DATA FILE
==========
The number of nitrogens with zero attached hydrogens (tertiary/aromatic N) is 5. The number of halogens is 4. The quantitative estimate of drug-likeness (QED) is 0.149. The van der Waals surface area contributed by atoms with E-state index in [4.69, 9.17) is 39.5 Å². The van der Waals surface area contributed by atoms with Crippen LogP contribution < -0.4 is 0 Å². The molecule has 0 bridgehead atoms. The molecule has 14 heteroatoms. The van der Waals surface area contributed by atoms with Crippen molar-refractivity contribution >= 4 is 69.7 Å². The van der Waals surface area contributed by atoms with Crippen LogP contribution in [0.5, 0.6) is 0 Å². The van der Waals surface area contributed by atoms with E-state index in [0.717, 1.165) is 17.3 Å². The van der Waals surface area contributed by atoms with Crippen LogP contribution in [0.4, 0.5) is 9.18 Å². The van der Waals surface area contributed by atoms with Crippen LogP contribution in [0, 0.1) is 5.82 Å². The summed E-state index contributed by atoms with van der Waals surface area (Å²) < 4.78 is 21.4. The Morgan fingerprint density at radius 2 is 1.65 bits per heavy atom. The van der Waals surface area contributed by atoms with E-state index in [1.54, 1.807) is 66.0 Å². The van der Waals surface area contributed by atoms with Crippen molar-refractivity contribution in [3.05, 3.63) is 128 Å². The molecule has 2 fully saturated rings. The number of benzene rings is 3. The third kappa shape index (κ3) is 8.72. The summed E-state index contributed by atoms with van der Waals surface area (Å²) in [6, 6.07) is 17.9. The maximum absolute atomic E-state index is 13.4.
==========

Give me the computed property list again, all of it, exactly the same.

The number of nitrogens with zero attached hydrogens (tertiary/aromatic N) is 5. The number of halogens is 4. The quantitative estimate of drug-likeness (QED) is 0.149. The van der Waals surface area contributed by atoms with E-state index in [4.69, 9.17) is 39.5 Å². The van der Waals surface area contributed by atoms with Crippen LogP contribution < -0.4 is 0 Å². The molecule has 0 bridgehead atoms. The molecule has 14 heteroatoms. The van der Waals surface area contributed by atoms with Crippen molar-refractivity contribution >= 4 is 69.7 Å². The van der Waals surface area contributed by atoms with Crippen LogP contribution in [0.5, 0.6) is 0 Å². The van der Waals surface area contributed by atoms with E-state index in [0.717, 1.165) is 17.3 Å². The van der Waals surface area contributed by atoms with Crippen LogP contribution in [0.4, 0.5) is 9.18 Å². The van der Waals surface area contributed by atoms with Crippen LogP contribution in [0, 0.1) is 5.82 Å². The summed E-state index contributed by atoms with van der Waals surface area (Å²) < 4.78 is 21.4. The Morgan fingerprint density at radius 2 is 1.65 bits per heavy atom. The van der Waals surface area contributed by atoms with E-state index in [1.54, 1.807) is 66.0 Å². The van der Waals surface area contributed by atoms with Crippen molar-refractivity contribution in [3.05, 3.63) is 128 Å². The molecule has 2 fully saturated rings. The number of benzene rings is 3. The third kappa shape index (κ3) is 8.72. The summed E-state index contributed by atoms with van der Waals surface area (Å²) in [6, 6.07) is 17.9. The maximum absolute atomic E-state index is 13.4.